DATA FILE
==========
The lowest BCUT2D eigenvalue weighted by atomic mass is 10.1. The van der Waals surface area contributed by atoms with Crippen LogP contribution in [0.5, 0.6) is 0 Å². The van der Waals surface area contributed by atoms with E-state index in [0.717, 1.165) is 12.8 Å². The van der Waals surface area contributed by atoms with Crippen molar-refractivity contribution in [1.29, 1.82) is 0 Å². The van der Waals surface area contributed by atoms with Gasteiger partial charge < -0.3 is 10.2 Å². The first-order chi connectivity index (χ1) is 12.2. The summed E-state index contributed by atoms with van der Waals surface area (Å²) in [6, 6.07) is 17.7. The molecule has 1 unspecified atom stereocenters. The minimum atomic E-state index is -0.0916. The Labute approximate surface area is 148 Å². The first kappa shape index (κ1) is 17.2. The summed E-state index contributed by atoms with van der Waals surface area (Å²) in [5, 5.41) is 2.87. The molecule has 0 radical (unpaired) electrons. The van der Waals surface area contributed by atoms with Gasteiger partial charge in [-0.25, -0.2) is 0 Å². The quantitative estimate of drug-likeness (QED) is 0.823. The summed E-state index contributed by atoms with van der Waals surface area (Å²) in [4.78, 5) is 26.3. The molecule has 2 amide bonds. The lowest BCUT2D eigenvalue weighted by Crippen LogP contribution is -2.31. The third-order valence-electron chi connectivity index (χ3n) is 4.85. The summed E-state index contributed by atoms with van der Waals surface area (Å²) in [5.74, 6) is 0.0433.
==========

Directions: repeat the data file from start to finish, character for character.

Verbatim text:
The lowest BCUT2D eigenvalue weighted by atomic mass is 10.1. The van der Waals surface area contributed by atoms with Crippen LogP contribution in [0.5, 0.6) is 0 Å². The van der Waals surface area contributed by atoms with E-state index in [0.717, 1.165) is 12.8 Å². The van der Waals surface area contributed by atoms with Crippen molar-refractivity contribution in [1.29, 1.82) is 0 Å². The van der Waals surface area contributed by atoms with Gasteiger partial charge < -0.3 is 10.2 Å². The first-order chi connectivity index (χ1) is 12.2. The summed E-state index contributed by atoms with van der Waals surface area (Å²) in [6, 6.07) is 17.7. The molecule has 1 unspecified atom stereocenters. The minimum atomic E-state index is -0.0916. The Labute approximate surface area is 148 Å². The first kappa shape index (κ1) is 17.2. The summed E-state index contributed by atoms with van der Waals surface area (Å²) in [5, 5.41) is 2.87. The molecule has 0 radical (unpaired) electrons. The van der Waals surface area contributed by atoms with Gasteiger partial charge in [-0.25, -0.2) is 0 Å². The quantitative estimate of drug-likeness (QED) is 0.823. The summed E-state index contributed by atoms with van der Waals surface area (Å²) in [4.78, 5) is 26.3. The molecule has 2 amide bonds. The lowest BCUT2D eigenvalue weighted by Crippen LogP contribution is -2.31. The third-order valence-electron chi connectivity index (χ3n) is 4.85. The summed E-state index contributed by atoms with van der Waals surface area (Å²) in [5.74, 6) is 0.0433.